"Buenos dias", "buenas noches" -- this was the first words in a foreign language I heard in my life, as a three-year old boy growing up in developing post-war Western Germany, where the first gastarbeiters had arrived from Spain. Fascinated by the strange sounds, I tried to get to know some more languages, the only opportunity being TV courses of English and French -- there was no foreign language education for pre-teen school children in Germany yet in those days. Read more
To find some answers Tim Machan explores the language's present and past, and looks ahead to its futures among the one and a half billion people who speak it. His search is fascinating and important, for definitions of English have influenced education and law in many countries and helped shape the identities of those who live in them.
This volume provides a new perspective on the evolution of the special language of medicine, based on the electronic corpus of Early Modern English Medical Texts, containing over two million words of medical writing from 1500 to 1700.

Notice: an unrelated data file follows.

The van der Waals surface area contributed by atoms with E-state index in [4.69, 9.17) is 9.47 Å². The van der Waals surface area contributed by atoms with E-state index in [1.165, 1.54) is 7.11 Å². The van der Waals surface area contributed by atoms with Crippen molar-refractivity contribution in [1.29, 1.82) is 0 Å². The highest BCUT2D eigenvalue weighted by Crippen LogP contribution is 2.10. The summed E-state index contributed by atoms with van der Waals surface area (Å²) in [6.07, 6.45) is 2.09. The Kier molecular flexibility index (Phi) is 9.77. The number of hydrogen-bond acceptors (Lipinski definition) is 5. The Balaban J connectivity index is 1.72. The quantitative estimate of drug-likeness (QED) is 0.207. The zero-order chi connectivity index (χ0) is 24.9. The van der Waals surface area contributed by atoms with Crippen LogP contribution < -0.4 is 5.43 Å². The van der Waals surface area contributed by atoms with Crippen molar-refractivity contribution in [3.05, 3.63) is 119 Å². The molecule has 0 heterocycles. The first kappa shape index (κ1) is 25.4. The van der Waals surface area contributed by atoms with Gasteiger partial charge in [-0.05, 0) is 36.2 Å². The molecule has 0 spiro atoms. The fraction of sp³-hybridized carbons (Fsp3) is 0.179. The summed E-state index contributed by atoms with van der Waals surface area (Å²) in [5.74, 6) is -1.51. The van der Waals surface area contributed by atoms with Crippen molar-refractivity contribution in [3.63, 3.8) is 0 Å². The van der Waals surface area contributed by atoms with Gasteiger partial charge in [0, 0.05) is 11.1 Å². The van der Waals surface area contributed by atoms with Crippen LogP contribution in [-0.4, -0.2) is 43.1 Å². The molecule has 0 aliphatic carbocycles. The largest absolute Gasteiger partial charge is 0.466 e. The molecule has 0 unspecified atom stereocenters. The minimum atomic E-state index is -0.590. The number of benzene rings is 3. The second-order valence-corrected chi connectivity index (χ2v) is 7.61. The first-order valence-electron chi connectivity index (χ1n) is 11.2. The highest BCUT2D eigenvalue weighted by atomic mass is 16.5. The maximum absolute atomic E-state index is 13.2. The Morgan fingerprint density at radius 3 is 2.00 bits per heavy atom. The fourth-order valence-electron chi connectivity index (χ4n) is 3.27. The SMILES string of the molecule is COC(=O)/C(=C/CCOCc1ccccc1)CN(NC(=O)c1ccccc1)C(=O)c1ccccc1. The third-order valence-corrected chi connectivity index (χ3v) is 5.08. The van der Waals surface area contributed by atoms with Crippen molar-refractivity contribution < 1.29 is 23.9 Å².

Since the 1980s, bilingualism has become one of the main themes of sociolinguistics - but there are as yet few large-scale treatments of the subject specific to the ancient world. This book is the first work to deal systematically with bilingualism during a period of antiquity (the Roman period, down to about the fourth century AD) in the light of sociolinguistic discussions of bilingual issues. The general theme of the work is the nature of the contact between Latin and numerous other languages spoken in the Roman world. Among the many issues discussed three are prominent: code-switching (the practice of switching between two languages in the course of a single utterance) and its motivation, language contact as a cause of change in one or both of the languages in contact, and the part played by language choice and language switching in the establishment of personal and group identities. "...[a] splendid new book..." The London Review of Books